How Economic Demand Influences Access to Medical Care for Rural Hispanic Children

Margot W. Smith, Richard A. Kreutzer, Lynn Goldman, Amy Casey-Paal, Kenneth W. Kizer

Research output: Contribution to journalArticlepeer-review

11 Scopus citations


OBJECTIVES. In a study of access to medical care, the authors analyzed the relationship between factors influencing demand, local unmet needs, and the availability of physicians in a rural California community. METHODS. The California Department of Health Services screened 1,697 (90%) of children aged 1 to 12 years in McFarland, CA. The relation of demand to unmet needs was examined using multiple logistic regression. Factors influencing demand for medical care were: ability to pay (income, health insurance) desire to purchase care (ethnicity, education, perceived need), and incidental costs (transportation, child care, etc). Questions from the Hispanic Health and Nutrition Survey were reconstrued to fit the demand model. Local need and demand for physicians was compared with state levels to assess whether sufficient physicians were available. RESULTS. Eighty-six percent of the children were of Mexican ancestry. Factors influencing demand were linked with specific unmet needs. Although unmet needs were high, demand was low; 46% of all families were below the poverty level. Although four primary care physicians were needed, only one could be supported in the private sector because of low demand. CONCLUSIONS. Advantages to the demand model are: (1) it shows why medical services are underused and lacking in low-income areas although need is high, (2) it permits an economic rationale for extra services for poor diverse populations, (3) it estimates the amount of resources lacking to assure adequate levels of care, (4) it shows why facilitated access is needed for certain groups.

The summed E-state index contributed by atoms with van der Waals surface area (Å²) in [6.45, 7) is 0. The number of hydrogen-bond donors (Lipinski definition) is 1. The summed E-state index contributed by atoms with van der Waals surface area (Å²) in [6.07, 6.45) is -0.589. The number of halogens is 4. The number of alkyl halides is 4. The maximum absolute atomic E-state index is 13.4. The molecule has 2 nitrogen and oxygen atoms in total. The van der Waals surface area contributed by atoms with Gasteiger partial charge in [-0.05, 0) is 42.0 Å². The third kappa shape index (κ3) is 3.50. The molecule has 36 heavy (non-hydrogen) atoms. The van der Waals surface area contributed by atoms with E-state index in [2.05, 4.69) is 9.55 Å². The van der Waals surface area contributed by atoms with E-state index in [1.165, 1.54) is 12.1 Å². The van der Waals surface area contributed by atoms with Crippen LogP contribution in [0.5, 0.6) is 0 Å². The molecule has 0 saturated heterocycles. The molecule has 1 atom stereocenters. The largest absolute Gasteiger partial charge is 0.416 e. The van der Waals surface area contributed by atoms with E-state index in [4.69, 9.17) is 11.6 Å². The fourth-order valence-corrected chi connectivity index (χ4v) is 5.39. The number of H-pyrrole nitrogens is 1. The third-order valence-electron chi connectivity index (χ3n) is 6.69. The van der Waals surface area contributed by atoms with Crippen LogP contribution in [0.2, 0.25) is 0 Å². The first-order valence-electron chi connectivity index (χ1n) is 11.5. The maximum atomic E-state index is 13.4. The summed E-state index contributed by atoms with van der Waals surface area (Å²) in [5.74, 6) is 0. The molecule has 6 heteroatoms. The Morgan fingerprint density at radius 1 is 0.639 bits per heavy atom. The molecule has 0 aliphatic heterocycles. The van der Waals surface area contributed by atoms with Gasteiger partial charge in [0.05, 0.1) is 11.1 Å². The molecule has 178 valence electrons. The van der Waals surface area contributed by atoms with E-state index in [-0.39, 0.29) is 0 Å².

Original languageEnglish (US)
Pages (from-to)1135-1148
Number of pages14
JournalMedical Care
Issue number11
StatePublished - Nov 1996
Externally publishedYes


  • Access to care
  • Demand
  • Health services research
  • Hispanic children
  • Physician availability

ASJC Scopus subject areas

  • Public Health, Environmental and Occupational Health
  • Nursing(all)
  • Health(social science)
  • Health Professions(all)


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